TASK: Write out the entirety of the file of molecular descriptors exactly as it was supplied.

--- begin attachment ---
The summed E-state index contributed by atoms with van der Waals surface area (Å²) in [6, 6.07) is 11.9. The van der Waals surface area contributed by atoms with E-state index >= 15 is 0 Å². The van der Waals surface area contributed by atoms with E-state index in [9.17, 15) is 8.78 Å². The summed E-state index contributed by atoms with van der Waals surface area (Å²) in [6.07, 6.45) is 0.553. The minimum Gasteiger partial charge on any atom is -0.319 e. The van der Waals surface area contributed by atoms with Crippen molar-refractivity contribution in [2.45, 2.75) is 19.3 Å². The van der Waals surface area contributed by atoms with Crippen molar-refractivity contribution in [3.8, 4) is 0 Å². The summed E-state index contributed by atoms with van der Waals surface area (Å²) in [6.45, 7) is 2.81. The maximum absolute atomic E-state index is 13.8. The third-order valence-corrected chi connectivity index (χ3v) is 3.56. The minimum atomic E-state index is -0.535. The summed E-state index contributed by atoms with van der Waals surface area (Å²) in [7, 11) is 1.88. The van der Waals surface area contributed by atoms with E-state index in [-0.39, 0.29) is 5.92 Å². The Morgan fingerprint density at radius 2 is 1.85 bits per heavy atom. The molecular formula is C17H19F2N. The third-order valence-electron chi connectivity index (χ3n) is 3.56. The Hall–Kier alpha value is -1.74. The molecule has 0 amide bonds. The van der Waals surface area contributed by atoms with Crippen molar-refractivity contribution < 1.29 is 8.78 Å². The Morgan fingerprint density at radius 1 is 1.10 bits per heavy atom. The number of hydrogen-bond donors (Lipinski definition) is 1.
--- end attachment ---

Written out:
The summed E-state index contributed by atoms with van der Waals surface area (Å²) in [6, 6.07) is 11.9. The van der Waals surface area contributed by atoms with E-state index >= 15 is 0 Å². The van der Waals surface area contributed by atoms with E-state index in [9.17, 15) is 8.78 Å². The summed E-state index contributed by atoms with van der Waals surface area (Å²) in [6.07, 6.45) is 0.553. The minimum Gasteiger partial charge on any atom is -0.319 e. The van der Waals surface area contributed by atoms with Crippen molar-refractivity contribution in [2.45, 2.75) is 19.3 Å². The van der Waals surface area contributed by atoms with Crippen molar-refractivity contribution in [3.8, 4) is 0 Å². The summed E-state index contributed by atoms with van der Waals surface area (Å²) in [6.45, 7) is 2.81. The maximum absolute atomic E-state index is 13.8. The third-order valence-corrected chi connectivity index (χ3v) is 3.56. The minimum atomic E-state index is -0.535. The summed E-state index contributed by atoms with van der Waals surface area (Å²) in [7, 11) is 1.88. The van der Waals surface area contributed by atoms with E-state index in [-0.39, 0.29) is 5.92 Å². The Morgan fingerprint density at radius 2 is 1.85 bits per heavy atom. The molecular formula is C17H19F2N. The third-order valence-electron chi connectivity index (χ3n) is 3.56. The Hall–Kier alpha value is -1.74. The molecule has 0 amide bonds. The van der Waals surface area contributed by atoms with Crippen molar-refractivity contribution < 1.29 is 8.78 Å². The Morgan fingerprint density at radius 1 is 1.10 bits per heavy atom. The number of hydrogen-bond donors (Lipinski definition) is 1.